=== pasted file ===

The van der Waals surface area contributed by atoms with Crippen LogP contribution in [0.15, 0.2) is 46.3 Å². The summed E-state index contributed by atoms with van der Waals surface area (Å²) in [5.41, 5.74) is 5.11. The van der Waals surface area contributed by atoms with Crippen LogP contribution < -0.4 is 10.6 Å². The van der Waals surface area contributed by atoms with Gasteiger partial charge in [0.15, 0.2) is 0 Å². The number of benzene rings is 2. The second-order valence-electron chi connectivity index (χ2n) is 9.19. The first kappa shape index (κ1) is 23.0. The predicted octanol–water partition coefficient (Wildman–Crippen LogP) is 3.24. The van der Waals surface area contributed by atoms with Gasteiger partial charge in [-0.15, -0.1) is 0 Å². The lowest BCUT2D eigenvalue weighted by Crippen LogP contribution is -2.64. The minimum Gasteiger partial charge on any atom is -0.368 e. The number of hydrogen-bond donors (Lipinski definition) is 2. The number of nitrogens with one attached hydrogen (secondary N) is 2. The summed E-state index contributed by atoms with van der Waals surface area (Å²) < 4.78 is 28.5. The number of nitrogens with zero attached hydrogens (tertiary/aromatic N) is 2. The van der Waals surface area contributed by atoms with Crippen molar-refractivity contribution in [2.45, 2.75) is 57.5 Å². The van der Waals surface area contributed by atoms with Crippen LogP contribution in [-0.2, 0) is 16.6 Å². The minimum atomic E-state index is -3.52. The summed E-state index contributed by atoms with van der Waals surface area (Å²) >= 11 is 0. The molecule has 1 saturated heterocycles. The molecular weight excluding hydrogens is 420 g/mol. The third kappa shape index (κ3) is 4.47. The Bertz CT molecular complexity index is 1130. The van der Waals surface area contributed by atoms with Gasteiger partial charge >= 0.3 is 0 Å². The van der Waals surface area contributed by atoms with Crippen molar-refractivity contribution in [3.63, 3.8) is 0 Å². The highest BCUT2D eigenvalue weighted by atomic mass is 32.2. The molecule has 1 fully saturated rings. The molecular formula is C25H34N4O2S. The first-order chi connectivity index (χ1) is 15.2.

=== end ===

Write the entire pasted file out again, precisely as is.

The van der Waals surface area contributed by atoms with Crippen LogP contribution in [0.15, 0.2) is 46.3 Å². The summed E-state index contributed by atoms with van der Waals surface area (Å²) in [5.41, 5.74) is 5.11. The van der Waals surface area contributed by atoms with Crippen LogP contribution < -0.4 is 10.6 Å². The van der Waals surface area contributed by atoms with Gasteiger partial charge in [0.15, 0.2) is 0 Å². The number of benzene rings is 2. The second-order valence-electron chi connectivity index (χ2n) is 9.19. The first kappa shape index (κ1) is 23.0. The predicted octanol–water partition coefficient (Wildman–Crippen LogP) is 3.24. The van der Waals surface area contributed by atoms with Gasteiger partial charge in [-0.15, -0.1) is 0 Å². The lowest BCUT2D eigenvalue weighted by Crippen LogP contribution is -2.64. The minimum Gasteiger partial charge on any atom is -0.368 e. The number of hydrogen-bond donors (Lipinski definition) is 2. The number of nitrogens with one attached hydrogen (secondary N) is 2. The summed E-state index contributed by atoms with van der Waals surface area (Å²) < 4.78 is 28.5. The number of nitrogens with zero attached hydrogens (tertiary/aromatic N) is 2. The van der Waals surface area contributed by atoms with Crippen molar-refractivity contribution in [2.45, 2.75) is 57.5 Å². The van der Waals surface area contributed by atoms with Crippen LogP contribution in [-0.2, 0) is 16.6 Å². The minimum atomic E-state index is -3.52. The summed E-state index contributed by atoms with van der Waals surface area (Å²) >= 11 is 0. The molecule has 1 saturated heterocycles. The molecular weight excluding hydrogens is 420 g/mol. The third kappa shape index (κ3) is 4.47. The Bertz CT molecular complexity index is 1130. The van der Waals surface area contributed by atoms with Gasteiger partial charge >= 0.3 is 0 Å². The van der Waals surface area contributed by atoms with Crippen molar-refractivity contribution in [3.63, 3.8) is 0 Å². The highest BCUT2D eigenvalue weighted by atomic mass is 32.2. The molecule has 1 fully saturated rings. The molecular formula is C25H34N4O2S. The first-order chi connectivity index (χ1) is 15.2.